Illinois at War, 1941-1945
A Selection of Documents from the Illinois State Archives

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August 6, 1942


The Illinois State Council of Defense was composed of the governor, seven other ex officio members, and nine citizen members. It was designed to be bipartisan and to include representatives of a broad spectrum of Illinois society. Rev. James L. Horace, the black pastor of the Monumental Baptist Church in Chicago, was one of the original Defense Council members appointed by Governor Green. The Illinois population in 1940 was 7,897,241 of which 387,446 were black. Racial unrest was viewed as counterproductive to the war effort and it was to be avoided as a matter of policy at the federal, state of Illinois, and city of Chicago levels of government. All three issued executive orders or passed legislation outlawing discrimination in war industry hiring. This policy seldom was enforced and largely was ignored. The fact that large numbers of blacks did find work in war plants was due more to a critical shortage of labor than to an enlightened policy of racial justice. But for whatever reasons Illinois throughout World War II never suffered the racial violence such as occurred in Detroit and New York City in the summer of 1943.

The State Council of Defense formed sixteen standing committees which were charged variously with all matter of activity from Adjustment of Business to War Conditions to War Bonds and Stamps. They in turn had thirty advisory committees. Broad based community involvement was the objective.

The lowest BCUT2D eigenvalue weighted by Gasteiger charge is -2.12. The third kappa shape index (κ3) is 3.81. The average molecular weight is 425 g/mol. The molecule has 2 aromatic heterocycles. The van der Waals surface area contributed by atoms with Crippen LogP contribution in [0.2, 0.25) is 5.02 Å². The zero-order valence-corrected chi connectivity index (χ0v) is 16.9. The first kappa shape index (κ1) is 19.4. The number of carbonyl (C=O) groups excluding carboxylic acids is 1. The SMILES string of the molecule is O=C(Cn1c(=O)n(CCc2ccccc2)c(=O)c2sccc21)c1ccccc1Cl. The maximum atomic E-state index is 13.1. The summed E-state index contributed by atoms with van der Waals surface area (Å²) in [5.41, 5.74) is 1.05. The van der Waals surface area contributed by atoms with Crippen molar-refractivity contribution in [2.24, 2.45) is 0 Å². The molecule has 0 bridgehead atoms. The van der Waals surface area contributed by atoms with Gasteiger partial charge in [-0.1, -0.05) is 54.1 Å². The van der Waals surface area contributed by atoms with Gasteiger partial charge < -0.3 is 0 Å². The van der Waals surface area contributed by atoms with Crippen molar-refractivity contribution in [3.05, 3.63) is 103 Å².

The Illinois Association of Colored Women involved itself actively in the war effort. Besides giving their sons and daughters to the armed services; they donated blood; served in various capacities in civilian defense; participated in salvage drives; purchased war bonds; made surgical dressings; conducted classes in nutrition, consumer education, first aid, hygiene, and child care; volunteered at local USOs; recruited women for the armed forces; served on rationing boards; and operated nurseries so that mothers of young children could work in war plants. Although much of the association's members' war work was done in segregated settings, their goal was "a chance - not a Jim Crow chance - to live and work as all loyal Americans should live - in peace and brotherhood."

Points to Consider

Why was a representative of the Illinois Association of Colored Women appointed a vice-chairman of the Women's Division of the Illinois State Council of Defense?

Why was Hannah A. Woods concerned with day-care?

How were blacks treated generally during WWII
    at home?
    in the armed forces?

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